Haiti earthquake: Jean Angélène's story
Jean Angélène and her family were among the more than 1.5 million Haitians left homeless after the deadly earthquake that hit the country five years ago. They, along with thousands of others, had to live in tents in makeshift camps that sprung up in the aftermath of the disaster.
This was until they joined a unique CARE programme that helps camp residents move into permanent neighbourhoods – matching homeless families with residents whose houses remained standing but need repairs. People like Angélène are matched with a local family who host them, rent-free for at least a year. In return, the host family receives CARE’s financial and technical help to repair their earthquake-damaged home.
When it comes time to selecting a host, CARE encourages participants to approach families they already know, with whom they feel comfortable sharing quarters. CARE provides both families help in developing livelihoods, like Angélène's shop. The objective is for everyone to become financially self-sufficient and be able to afford their own homes in the long term.
She, her fisherman husband, and their four children have moved from a makeshift shelter in their seaside community into the home of her friend Fleurime Gracia. CARE arranged repairs for the cracked beams and collapsed walls of Fleurime’s low concrete house, and provided training and seed funds for Angélène to start a small shop on the porch, selling groceries, soap and toiletries. Life has improved dramatically since the dark days after the earthquake.
“We lived under a tarp for a long time. People were sick, and the heat was terrible,” says Angélène.
When the CARE organisers and engineers came to look at the houses, I was so happy. I didn’t know what to do before.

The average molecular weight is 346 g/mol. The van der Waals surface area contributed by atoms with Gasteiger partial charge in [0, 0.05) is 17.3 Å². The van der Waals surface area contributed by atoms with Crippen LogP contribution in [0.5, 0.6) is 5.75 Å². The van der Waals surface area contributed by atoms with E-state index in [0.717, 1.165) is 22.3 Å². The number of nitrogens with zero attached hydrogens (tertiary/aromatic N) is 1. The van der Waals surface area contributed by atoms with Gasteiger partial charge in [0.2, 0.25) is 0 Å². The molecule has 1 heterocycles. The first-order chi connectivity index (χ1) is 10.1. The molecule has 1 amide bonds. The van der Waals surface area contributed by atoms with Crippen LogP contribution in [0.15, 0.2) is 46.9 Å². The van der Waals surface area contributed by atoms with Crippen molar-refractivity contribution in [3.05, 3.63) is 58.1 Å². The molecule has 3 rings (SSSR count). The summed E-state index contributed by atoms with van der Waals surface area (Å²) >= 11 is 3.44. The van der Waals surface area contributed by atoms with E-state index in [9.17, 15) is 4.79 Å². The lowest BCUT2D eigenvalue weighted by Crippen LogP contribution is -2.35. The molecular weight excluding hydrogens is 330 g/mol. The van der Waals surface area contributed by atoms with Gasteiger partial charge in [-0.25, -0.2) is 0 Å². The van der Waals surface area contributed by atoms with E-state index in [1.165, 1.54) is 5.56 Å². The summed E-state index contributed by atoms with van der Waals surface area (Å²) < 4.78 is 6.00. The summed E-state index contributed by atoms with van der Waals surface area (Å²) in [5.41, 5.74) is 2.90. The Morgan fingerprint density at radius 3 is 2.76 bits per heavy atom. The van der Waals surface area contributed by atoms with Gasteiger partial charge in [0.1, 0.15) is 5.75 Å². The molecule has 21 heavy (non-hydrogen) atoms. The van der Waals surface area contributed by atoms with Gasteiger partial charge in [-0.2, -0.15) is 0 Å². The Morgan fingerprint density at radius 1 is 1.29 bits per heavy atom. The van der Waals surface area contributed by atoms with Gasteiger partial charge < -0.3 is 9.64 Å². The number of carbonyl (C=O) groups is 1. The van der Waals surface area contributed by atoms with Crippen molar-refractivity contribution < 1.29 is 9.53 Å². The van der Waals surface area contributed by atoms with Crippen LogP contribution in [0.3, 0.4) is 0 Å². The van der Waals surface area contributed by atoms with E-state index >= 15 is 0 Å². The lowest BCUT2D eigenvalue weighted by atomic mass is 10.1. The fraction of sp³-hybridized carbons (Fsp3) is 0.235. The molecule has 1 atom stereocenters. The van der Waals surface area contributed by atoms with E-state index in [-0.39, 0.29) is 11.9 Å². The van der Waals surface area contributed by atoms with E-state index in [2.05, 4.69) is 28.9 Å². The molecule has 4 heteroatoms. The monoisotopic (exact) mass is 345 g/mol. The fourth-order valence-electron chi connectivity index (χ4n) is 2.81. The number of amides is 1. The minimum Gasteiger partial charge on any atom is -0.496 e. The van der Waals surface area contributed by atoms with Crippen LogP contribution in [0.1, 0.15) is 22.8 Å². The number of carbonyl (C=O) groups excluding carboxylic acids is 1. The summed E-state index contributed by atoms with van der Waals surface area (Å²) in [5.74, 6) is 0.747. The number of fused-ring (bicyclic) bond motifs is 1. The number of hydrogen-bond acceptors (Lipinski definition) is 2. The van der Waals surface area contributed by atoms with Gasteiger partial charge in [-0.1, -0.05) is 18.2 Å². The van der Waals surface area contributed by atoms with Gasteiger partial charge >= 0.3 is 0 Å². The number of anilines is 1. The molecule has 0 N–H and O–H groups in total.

Thanks to the exceptionally hard work of the community and the CARE team, every homeless member of the fishing community has successfully transitioned into permanent housing through the programme. Every one of them has a rent-free home for at least 18 months. Local workers, hired and trained to complete repairs, have brought new skills to the community. And, as both host and guest families develop small businesses and other income-earning activities, they are planning ahead for the future.
“It’s one of CARE’s most innovative approaches, encouraging self-help and a sense of community,” says CARE’s John Augustin, who manages the programme. “It’s a great example of how we’ve successfully transitioned from short-term relief to sustainable ways Haitians can mutually support each other beyond CARE’s direct involvement.”
“We earn more than we ever did before,” Angélène says. “We’re paying school fees for all of our kids and hoping to save up enough so my husband can buy his own fishing equipment.” She’s already scouring neighbourhoods looking for a place the family can afford to rent.
Her two older kids scamper out from the porch, thread their way between the closely placed houses and reach the open field that was crowded with tents and tarps to shelter people after the earthquake. Today it’s empty, except for an impromptu football game.
Immediately after the earthquake CARE executed a vast emergency response program, providing initially tarps, non-food-items and shelter kits. Later on CARE provided over 2500 Transitional shelters and Hygiene kits. Currently CARE works in an integrated transitional approach that includes support to rebuild homes, close camps and restore neighborhoods.
As part of the transition process, CARE also plans, where possible, to upgrade the former camp spaces into public areas that should help breathe new life into the communities. The future for Angélène, Fleurime and their neighbours still holds challenges and there will be other disasters to come. But they have established a strong community here which will be more prepared for future shocks.
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